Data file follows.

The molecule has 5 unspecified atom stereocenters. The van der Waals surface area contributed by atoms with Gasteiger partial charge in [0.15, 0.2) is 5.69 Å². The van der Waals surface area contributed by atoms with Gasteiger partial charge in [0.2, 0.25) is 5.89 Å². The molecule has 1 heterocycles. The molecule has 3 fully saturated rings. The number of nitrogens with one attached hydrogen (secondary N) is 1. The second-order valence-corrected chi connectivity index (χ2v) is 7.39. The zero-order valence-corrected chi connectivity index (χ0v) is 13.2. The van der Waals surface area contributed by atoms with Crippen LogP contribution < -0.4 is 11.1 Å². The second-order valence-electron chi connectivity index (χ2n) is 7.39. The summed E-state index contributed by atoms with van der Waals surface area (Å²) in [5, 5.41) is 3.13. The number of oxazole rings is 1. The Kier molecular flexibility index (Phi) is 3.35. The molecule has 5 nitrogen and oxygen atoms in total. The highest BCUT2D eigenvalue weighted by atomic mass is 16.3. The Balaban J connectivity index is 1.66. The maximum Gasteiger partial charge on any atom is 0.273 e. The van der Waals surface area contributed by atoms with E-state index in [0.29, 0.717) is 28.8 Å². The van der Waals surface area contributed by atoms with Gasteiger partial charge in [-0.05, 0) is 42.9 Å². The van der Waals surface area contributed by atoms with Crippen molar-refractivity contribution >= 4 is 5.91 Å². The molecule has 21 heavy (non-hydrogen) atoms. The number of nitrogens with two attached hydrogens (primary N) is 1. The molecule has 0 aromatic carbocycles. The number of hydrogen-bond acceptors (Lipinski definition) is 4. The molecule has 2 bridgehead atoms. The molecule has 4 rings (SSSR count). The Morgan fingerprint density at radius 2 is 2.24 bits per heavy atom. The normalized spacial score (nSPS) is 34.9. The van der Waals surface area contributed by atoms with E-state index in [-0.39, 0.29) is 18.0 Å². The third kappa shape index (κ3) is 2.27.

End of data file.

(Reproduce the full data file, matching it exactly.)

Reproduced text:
The molecule has 5 unspecified atom stereocenters. The van der Waals surface area contributed by atoms with Gasteiger partial charge in [0.15, 0.2) is 5.69 Å². The van der Waals surface area contributed by atoms with Gasteiger partial charge in [0.2, 0.25) is 5.89 Å². The molecule has 1 heterocycles. The molecule has 3 fully saturated rings. The number of nitrogens with one attached hydrogen (secondary N) is 1. The second-order valence-corrected chi connectivity index (χ2v) is 7.39. The zero-order valence-corrected chi connectivity index (χ0v) is 13.2. The van der Waals surface area contributed by atoms with Crippen LogP contribution < -0.4 is 11.1 Å². The second-order valence-electron chi connectivity index (χ2n) is 7.39. The summed E-state index contributed by atoms with van der Waals surface area (Å²) in [5, 5.41) is 3.13. The number of oxazole rings is 1. The Kier molecular flexibility index (Phi) is 3.35. The molecule has 5 nitrogen and oxygen atoms in total. The highest BCUT2D eigenvalue weighted by atomic mass is 16.3. The Balaban J connectivity index is 1.66. The maximum Gasteiger partial charge on any atom is 0.273 e. The van der Waals surface area contributed by atoms with E-state index in [0.29, 0.717) is 28.8 Å². The van der Waals surface area contributed by atoms with Gasteiger partial charge in [-0.05, 0) is 42.9 Å². The van der Waals surface area contributed by atoms with Crippen molar-refractivity contribution >= 4 is 5.91 Å². The molecule has 21 heavy (non-hydrogen) atoms. The number of nitrogens with two attached hydrogens (primary N) is 1. The molecule has 0 aromatic carbocycles. The number of hydrogen-bond acceptors (Lipinski definition) is 4. The molecule has 2 bridgehead atoms. The molecule has 4 rings (SSSR count). The Morgan fingerprint density at radius 2 is 2.24 bits per heavy atom. The normalized spacial score (nSPS) is 34.9. The van der Waals surface area contributed by atoms with E-state index in [-0.39, 0.29) is 18.0 Å². The third kappa shape index (κ3) is 2.27.